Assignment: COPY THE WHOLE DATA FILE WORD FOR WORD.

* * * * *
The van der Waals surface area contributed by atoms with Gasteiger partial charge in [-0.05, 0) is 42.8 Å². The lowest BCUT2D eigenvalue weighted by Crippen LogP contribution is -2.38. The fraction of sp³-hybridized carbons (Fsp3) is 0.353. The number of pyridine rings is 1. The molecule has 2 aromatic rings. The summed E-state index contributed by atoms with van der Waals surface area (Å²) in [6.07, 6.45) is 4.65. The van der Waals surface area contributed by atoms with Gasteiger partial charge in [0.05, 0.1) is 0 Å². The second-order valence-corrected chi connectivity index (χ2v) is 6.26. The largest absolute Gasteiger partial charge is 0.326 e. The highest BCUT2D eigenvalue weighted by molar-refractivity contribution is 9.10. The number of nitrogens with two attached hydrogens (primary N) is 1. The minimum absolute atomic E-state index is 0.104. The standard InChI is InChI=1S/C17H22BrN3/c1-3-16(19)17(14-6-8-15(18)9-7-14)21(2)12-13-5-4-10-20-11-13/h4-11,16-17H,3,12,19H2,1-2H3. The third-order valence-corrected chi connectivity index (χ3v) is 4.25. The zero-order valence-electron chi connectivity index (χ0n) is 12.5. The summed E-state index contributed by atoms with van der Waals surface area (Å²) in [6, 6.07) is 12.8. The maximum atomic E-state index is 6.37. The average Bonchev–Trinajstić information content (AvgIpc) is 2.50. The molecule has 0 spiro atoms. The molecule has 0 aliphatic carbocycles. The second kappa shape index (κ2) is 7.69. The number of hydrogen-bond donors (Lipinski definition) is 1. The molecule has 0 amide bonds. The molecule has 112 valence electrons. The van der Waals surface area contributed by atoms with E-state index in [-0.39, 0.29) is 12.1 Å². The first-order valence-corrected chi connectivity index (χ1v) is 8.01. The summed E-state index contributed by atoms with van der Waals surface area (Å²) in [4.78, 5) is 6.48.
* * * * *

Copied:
The van der Waals surface area contributed by atoms with Gasteiger partial charge in [-0.05, 0) is 42.8 Å². The lowest BCUT2D eigenvalue weighted by Crippen LogP contribution is -2.38. The fraction of sp³-hybridized carbons (Fsp3) is 0.353. The number of pyridine rings is 1. The molecule has 2 aromatic rings. The summed E-state index contributed by atoms with van der Waals surface area (Å²) in [6.07, 6.45) is 4.65. The van der Waals surface area contributed by atoms with Gasteiger partial charge in [0.05, 0.1) is 0 Å². The second-order valence-corrected chi connectivity index (χ2v) is 6.26. The largest absolute Gasteiger partial charge is 0.326 e. The highest BCUT2D eigenvalue weighted by molar-refractivity contribution is 9.10. The number of nitrogens with two attached hydrogens (primary N) is 1. The minimum absolute atomic E-state index is 0.104. The standard InChI is InChI=1S/C17H22BrN3/c1-3-16(19)17(14-6-8-15(18)9-7-14)21(2)12-13-5-4-10-20-11-13/h4-11,16-17H,3,12,19H2,1-2H3. The third-order valence-corrected chi connectivity index (χ3v) is 4.25. The zero-order valence-electron chi connectivity index (χ0n) is 12.5. The summed E-state index contributed by atoms with van der Waals surface area (Å²) in [6, 6.07) is 12.8. The maximum atomic E-state index is 6.37. The average Bonchev–Trinajstić information content (AvgIpc) is 2.50. The molecule has 0 spiro atoms. The molecule has 0 aliphatic carbocycles. The second kappa shape index (κ2) is 7.69. The number of hydrogen-bond donors (Lipinski definition) is 1. The molecule has 0 amide bonds. The molecule has 112 valence electrons. The van der Waals surface area contributed by atoms with E-state index in [-0.39, 0.29) is 12.1 Å². The first-order valence-corrected chi connectivity index (χ1v) is 8.01. The summed E-state index contributed by atoms with van der Waals surface area (Å²) in [4.78, 5) is 6.48.